In his book Principles of Catholic Theology, first published in 1982, Card. Joseph Ratzinger pictured the crisis inside the Church as a consequence of Vatican II. Then he asked: Should the Council be revoked?
In his answer, he categorically affirmed that the Church cannot return to the principles of the Syllabus of Pius IX. He also stated that razing the bastions of the Church, as Fr. von Balthasar had proposed, was an urgent duty of Catholics.
Top right is a picture of the book's cover; at right, photocopies of the French text. Below, we present our translation.
Does this mean that the Council itself should be revoked? Absolutely not. It only signifies that the real reception of the Council has not yet begun. What has devastated the Church in the last decade is not the Council, but a refusal to receive it: this became evident thanks to analysis of the influence of Gaudium et spes. What has been presented as the Council was in large measure an attitude that could find no justification in the affirmations of the text itself, but rather were [just] tendencies in its elaboration and some of its formulations.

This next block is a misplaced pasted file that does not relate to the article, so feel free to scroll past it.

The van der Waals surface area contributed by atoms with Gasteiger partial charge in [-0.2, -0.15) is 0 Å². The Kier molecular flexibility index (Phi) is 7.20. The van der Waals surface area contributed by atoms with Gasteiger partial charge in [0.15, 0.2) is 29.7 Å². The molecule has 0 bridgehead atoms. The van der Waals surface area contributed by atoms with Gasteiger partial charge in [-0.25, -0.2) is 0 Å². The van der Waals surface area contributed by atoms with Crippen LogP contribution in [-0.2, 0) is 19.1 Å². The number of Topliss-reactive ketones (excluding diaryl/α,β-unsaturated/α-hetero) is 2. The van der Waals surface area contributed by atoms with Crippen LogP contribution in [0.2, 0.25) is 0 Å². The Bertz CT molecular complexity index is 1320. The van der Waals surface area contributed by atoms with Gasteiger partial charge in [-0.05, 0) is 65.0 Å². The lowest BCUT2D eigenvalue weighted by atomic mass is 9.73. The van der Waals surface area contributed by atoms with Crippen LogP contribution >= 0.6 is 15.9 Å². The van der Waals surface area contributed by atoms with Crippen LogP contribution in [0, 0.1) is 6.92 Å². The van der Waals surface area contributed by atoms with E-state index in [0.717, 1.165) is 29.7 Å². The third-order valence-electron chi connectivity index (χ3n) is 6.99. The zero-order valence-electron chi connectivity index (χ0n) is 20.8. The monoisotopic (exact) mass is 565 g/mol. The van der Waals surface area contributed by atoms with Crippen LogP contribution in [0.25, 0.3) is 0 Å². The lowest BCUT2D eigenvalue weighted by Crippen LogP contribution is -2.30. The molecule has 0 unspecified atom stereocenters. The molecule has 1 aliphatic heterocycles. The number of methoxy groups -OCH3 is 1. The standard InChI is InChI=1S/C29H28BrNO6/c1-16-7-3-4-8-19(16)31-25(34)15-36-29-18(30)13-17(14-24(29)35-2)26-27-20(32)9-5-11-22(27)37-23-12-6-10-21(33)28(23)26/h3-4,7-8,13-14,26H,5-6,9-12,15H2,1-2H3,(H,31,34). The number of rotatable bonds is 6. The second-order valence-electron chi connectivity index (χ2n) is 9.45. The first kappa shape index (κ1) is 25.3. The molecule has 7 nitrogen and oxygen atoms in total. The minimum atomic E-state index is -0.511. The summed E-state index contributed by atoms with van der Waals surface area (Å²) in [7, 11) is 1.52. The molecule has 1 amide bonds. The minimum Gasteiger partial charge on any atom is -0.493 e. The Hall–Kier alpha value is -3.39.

The duty is, therefore, not to suppress the Council, but to discover the real Council and delve deep into what it truly wants with regard to what has happened since then.
This implies that there is no possible return to the Syllabus, which could well have been a first step in the combat against Liberalism and the nascent Marxism, but which cannot be the last word. Neither embraces nor the ghetto can resolve the problem of [relations with] the modern world for the Christian. Hence, the 'razing of the bastions' that Hans Urs von Balthasar called for already in 1952 was in effect an urgent duty ....
It was necessary for her [the Church] to raze the old bastions and confide only in the protection of the faith, the power of the word that is her unique, true, and permanent strength. But to raze the bastions cannot signify that she no longer has anything to protect, or that she can live owing to different forces than those that engendered her: the water and the blood that poured from the open side of her crucified Lord.
(Les Principes de la Theologie Catholique - Esquisse et Materiaux, Paris: Tequi, 1982, pp. 437-438).